3. As an alternative to textbooks. Work with colleagues in your school or department to create a multimedia reference site for your students. Include YouTube videos that use the "choose your own adventure" model to allow students to pursue areas of interest.

4. As an alternative to textbooks. Have students create reference pages for units of study in your course. When you do this students become responsible to each other for creating accurate and meaningful content that they can refer to when it comes time for assessment. For example, when I get to the 1920's in my US History curriculum I have each student create a page on a wiki about a theme from that decade. Some of the themes that the students cover are fashion, entertainment, and sports.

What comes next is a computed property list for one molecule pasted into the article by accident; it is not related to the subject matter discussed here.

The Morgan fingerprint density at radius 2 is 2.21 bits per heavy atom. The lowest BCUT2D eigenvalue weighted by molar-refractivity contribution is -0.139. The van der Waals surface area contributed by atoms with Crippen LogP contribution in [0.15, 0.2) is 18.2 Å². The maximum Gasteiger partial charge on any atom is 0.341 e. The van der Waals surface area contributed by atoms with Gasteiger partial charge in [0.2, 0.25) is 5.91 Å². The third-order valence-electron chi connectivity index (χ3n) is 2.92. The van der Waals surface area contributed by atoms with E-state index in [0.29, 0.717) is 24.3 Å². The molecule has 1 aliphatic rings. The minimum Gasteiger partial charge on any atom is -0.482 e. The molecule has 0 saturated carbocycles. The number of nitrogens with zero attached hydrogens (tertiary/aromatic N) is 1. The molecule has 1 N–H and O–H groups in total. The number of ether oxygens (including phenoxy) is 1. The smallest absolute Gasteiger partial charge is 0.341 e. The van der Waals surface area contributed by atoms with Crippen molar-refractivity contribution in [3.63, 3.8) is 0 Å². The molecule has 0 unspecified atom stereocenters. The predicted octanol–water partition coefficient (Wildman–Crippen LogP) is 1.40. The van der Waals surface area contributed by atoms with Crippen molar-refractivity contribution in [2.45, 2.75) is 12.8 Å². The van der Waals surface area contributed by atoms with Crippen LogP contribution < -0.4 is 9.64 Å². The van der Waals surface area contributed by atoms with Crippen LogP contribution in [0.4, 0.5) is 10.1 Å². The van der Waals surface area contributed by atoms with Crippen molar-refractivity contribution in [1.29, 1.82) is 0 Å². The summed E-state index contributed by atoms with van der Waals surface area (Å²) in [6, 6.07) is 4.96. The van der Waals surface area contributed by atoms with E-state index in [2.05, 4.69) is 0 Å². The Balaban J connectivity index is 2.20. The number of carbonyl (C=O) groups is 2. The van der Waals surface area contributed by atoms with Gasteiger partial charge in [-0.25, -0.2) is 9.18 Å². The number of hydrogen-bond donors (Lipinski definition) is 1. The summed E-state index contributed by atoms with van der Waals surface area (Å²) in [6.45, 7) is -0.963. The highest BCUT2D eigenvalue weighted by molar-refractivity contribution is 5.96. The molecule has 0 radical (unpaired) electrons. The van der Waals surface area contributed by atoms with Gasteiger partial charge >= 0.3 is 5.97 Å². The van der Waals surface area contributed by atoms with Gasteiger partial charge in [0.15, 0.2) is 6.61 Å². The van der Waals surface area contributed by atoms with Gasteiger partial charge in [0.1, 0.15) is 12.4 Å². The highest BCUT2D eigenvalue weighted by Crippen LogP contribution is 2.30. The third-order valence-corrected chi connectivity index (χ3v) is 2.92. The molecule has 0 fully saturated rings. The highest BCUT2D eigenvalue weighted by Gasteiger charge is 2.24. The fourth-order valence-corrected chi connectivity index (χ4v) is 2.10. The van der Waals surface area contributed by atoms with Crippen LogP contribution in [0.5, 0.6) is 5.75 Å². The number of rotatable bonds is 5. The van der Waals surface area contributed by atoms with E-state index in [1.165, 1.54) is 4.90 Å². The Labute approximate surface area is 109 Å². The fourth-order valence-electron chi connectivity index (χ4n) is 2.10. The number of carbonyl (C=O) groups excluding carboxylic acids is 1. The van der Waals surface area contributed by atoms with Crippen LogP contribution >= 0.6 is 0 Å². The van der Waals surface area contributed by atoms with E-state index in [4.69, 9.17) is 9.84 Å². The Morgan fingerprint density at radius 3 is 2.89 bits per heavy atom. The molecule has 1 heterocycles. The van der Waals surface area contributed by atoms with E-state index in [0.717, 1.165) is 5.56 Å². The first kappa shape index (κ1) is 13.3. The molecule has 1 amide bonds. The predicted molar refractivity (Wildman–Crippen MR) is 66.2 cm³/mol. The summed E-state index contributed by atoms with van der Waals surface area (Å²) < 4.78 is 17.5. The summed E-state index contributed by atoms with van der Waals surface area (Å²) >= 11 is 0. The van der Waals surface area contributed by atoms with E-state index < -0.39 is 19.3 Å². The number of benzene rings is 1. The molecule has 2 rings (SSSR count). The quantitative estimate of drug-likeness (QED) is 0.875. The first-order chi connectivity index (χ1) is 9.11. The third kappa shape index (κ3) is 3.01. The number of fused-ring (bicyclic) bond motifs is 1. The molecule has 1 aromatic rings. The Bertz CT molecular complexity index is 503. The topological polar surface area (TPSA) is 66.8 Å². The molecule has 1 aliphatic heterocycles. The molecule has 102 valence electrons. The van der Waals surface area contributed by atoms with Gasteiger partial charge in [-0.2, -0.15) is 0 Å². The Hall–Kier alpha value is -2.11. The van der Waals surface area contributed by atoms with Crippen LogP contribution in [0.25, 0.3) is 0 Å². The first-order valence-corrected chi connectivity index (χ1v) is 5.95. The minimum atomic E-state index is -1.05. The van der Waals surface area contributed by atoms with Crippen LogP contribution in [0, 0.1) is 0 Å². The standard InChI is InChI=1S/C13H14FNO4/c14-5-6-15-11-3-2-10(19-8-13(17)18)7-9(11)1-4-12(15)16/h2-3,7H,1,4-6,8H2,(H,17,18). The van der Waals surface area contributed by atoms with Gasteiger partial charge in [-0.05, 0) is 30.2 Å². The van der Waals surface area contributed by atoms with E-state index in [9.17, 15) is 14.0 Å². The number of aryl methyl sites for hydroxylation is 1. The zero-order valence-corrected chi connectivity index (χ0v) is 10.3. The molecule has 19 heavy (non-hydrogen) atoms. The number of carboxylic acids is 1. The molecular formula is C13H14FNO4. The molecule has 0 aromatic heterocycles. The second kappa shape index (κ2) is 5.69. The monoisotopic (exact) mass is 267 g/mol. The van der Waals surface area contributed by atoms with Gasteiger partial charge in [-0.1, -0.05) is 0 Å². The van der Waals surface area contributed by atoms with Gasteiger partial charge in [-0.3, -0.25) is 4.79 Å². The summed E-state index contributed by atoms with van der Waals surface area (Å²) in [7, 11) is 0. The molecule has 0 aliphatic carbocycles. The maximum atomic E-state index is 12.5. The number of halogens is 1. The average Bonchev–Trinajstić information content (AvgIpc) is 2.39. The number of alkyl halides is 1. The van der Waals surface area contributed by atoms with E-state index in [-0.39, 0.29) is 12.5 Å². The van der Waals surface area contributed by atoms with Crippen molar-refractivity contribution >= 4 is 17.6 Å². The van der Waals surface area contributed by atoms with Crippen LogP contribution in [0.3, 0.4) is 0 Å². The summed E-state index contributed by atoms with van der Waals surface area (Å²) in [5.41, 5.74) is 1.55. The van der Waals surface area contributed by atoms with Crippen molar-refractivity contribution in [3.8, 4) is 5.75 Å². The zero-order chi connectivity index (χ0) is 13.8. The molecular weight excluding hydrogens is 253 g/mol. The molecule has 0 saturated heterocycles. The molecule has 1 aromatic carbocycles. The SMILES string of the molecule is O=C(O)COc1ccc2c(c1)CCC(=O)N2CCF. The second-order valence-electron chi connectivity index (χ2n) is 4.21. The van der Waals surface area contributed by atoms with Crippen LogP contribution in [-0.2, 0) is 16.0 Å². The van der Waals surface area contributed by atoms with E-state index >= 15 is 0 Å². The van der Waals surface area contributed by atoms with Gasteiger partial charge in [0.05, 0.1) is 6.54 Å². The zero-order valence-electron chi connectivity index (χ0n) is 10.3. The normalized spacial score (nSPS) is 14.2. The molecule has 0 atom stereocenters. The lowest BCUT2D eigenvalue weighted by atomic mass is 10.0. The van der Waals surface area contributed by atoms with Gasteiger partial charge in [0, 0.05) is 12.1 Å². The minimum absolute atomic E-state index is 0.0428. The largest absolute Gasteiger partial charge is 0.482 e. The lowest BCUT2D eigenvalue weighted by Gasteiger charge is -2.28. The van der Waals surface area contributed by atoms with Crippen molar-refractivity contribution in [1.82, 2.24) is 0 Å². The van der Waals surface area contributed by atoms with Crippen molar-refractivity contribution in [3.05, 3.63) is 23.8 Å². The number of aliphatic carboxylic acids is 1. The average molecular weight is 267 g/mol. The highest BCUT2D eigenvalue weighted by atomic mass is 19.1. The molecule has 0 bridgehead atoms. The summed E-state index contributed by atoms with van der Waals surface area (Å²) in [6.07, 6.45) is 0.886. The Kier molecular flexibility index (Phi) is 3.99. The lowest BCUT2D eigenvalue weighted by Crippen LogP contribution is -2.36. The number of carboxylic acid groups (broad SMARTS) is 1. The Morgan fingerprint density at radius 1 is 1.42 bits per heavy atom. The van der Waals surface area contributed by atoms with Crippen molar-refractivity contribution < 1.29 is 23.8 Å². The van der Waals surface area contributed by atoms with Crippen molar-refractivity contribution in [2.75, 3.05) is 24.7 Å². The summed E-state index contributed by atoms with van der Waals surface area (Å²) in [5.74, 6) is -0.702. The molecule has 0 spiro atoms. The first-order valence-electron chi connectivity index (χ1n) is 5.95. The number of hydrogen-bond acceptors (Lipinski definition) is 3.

5. As a place to track, document, and manage on-going community projects. In my district every student is required to complete a community service project before graduation. As a homeroom or "common block" advisor teachers are supposed to help their students take the necessary steps to document that work. By creating a homeroom wiki you create a place where students can make weekly updates about what they have done to complete their projects.

If you're not quite sure what a wiki is or what makes it different from a traditional website or blog, watch Wikis in Plain English from Common Craft.

Magic Gopher - A Math Game